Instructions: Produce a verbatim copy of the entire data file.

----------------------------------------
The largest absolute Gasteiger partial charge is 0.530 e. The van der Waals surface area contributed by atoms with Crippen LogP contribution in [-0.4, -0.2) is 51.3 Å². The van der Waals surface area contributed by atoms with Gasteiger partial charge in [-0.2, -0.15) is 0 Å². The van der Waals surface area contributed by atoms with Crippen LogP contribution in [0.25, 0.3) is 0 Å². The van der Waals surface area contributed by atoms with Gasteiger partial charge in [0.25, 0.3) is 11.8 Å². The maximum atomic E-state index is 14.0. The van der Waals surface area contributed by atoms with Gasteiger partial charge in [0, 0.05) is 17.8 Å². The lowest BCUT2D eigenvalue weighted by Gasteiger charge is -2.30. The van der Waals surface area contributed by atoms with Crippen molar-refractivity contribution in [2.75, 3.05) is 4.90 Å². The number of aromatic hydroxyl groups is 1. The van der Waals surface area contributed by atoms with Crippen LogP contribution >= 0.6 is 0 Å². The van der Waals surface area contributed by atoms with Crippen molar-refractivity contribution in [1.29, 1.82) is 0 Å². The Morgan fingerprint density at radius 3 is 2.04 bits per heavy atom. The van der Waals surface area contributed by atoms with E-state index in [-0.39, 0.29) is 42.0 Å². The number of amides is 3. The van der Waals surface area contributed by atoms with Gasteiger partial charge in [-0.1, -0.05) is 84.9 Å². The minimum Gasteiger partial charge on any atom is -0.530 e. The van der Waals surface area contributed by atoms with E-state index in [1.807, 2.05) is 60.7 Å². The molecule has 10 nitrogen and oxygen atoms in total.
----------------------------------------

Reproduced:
The largest absolute Gasteiger partial charge is 0.530 e. The van der Waals surface area contributed by atoms with Crippen LogP contribution in [-0.4, -0.2) is 51.3 Å². The van der Waals surface area contributed by atoms with Gasteiger partial charge in [-0.2, -0.15) is 0 Å². The van der Waals surface area contributed by atoms with Crippen LogP contribution in [0.25, 0.3) is 0 Å². The van der Waals surface area contributed by atoms with Gasteiger partial charge in [0.25, 0.3) is 11.8 Å². The maximum atomic E-state index is 14.0. The van der Waals surface area contributed by atoms with Gasteiger partial charge in [0, 0.05) is 17.8 Å². The lowest BCUT2D eigenvalue weighted by Gasteiger charge is -2.30. The van der Waals surface area contributed by atoms with Crippen molar-refractivity contribution in [2.75, 3.05) is 4.90 Å². The number of aromatic hydroxyl groups is 1. The van der Waals surface area contributed by atoms with Crippen LogP contribution >= 0.6 is 0 Å². The van der Waals surface area contributed by atoms with Crippen molar-refractivity contribution in [1.29, 1.82) is 0 Å². The Morgan fingerprint density at radius 3 is 2.04 bits per heavy atom. The van der Waals surface area contributed by atoms with E-state index in [-0.39, 0.29) is 42.0 Å². The number of amides is 3. The van der Waals surface area contributed by atoms with Gasteiger partial charge in [-0.1, -0.05) is 84.9 Å². The minimum Gasteiger partial charge on any atom is -0.530 e. The van der Waals surface area contributed by atoms with E-state index in [1.807, 2.05) is 60.7 Å². The molecule has 10 nitrogen and oxygen atoms in total.